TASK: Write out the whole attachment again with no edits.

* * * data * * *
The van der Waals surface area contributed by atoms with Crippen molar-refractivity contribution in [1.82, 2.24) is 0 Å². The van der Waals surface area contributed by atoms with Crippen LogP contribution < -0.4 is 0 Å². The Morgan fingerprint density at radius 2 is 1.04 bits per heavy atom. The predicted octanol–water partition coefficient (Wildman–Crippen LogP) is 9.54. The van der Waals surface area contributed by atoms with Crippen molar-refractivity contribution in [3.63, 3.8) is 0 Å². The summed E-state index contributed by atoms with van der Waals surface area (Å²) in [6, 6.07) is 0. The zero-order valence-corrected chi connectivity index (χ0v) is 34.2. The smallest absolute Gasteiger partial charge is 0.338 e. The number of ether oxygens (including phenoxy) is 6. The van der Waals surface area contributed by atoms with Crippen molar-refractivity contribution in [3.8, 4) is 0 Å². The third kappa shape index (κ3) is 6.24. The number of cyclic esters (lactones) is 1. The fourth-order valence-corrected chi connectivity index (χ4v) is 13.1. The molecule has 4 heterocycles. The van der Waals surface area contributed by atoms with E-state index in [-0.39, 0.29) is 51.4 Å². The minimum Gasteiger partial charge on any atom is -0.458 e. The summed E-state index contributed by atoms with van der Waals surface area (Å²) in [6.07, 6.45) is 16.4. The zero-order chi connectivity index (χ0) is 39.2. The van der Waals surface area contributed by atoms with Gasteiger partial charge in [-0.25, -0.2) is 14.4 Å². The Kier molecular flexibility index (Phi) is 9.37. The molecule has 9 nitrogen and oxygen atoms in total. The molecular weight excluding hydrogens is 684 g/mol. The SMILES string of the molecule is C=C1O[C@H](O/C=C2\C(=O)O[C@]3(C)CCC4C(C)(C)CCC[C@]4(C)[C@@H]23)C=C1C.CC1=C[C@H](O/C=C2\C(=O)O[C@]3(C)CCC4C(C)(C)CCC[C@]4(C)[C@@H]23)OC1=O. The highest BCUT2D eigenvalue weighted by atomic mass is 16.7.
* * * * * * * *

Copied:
The van der Waals surface area contributed by atoms with Crippen molar-refractivity contribution in [1.82, 2.24) is 0 Å². The van der Waals surface area contributed by atoms with Crippen LogP contribution < -0.4 is 0 Å². The Morgan fingerprint density at radius 2 is 1.04 bits per heavy atom. The predicted octanol–water partition coefficient (Wildman–Crippen LogP) is 9.54. The van der Waals surface area contributed by atoms with Crippen molar-refractivity contribution in [3.63, 3.8) is 0 Å². The summed E-state index contributed by atoms with van der Waals surface area (Å²) in [6, 6.07) is 0. The zero-order valence-corrected chi connectivity index (χ0v) is 34.2. The smallest absolute Gasteiger partial charge is 0.338 e. The number of ether oxygens (including phenoxy) is 6. The van der Waals surface area contributed by atoms with Crippen molar-refractivity contribution in [3.8, 4) is 0 Å². The third kappa shape index (κ3) is 6.24. The number of cyclic esters (lactones) is 1. The fourth-order valence-corrected chi connectivity index (χ4v) is 13.1. The molecule has 4 heterocycles. The van der Waals surface area contributed by atoms with E-state index in [-0.39, 0.29) is 51.4 Å². The minimum Gasteiger partial charge on any atom is -0.458 e. The summed E-state index contributed by atoms with van der Waals surface area (Å²) in [6.07, 6.45) is 16.4. The zero-order chi connectivity index (χ0) is 39.2. The van der Waals surface area contributed by atoms with Gasteiger partial charge in [-0.25, -0.2) is 14.4 Å². The Kier molecular flexibility index (Phi) is 9.37. The molecule has 9 nitrogen and oxygen atoms in total. The molecular weight excluding hydrogens is 684 g/mol. The SMILES string of the molecule is C=C1O[C@H](O/C=C2\C(=O)O[C@]3(C)CCC4C(C)(C)CCC[C@]4(C)[C@@H]23)C=C1C.CC1=C[C@H](O/C=C2\C(=O)O[C@]3(C)CCC4C(C)(C)CCC[C@]4(C)[C@@H]23)OC1=O. The highest BCUT2D eigenvalue weighted by atomic mass is 16.7.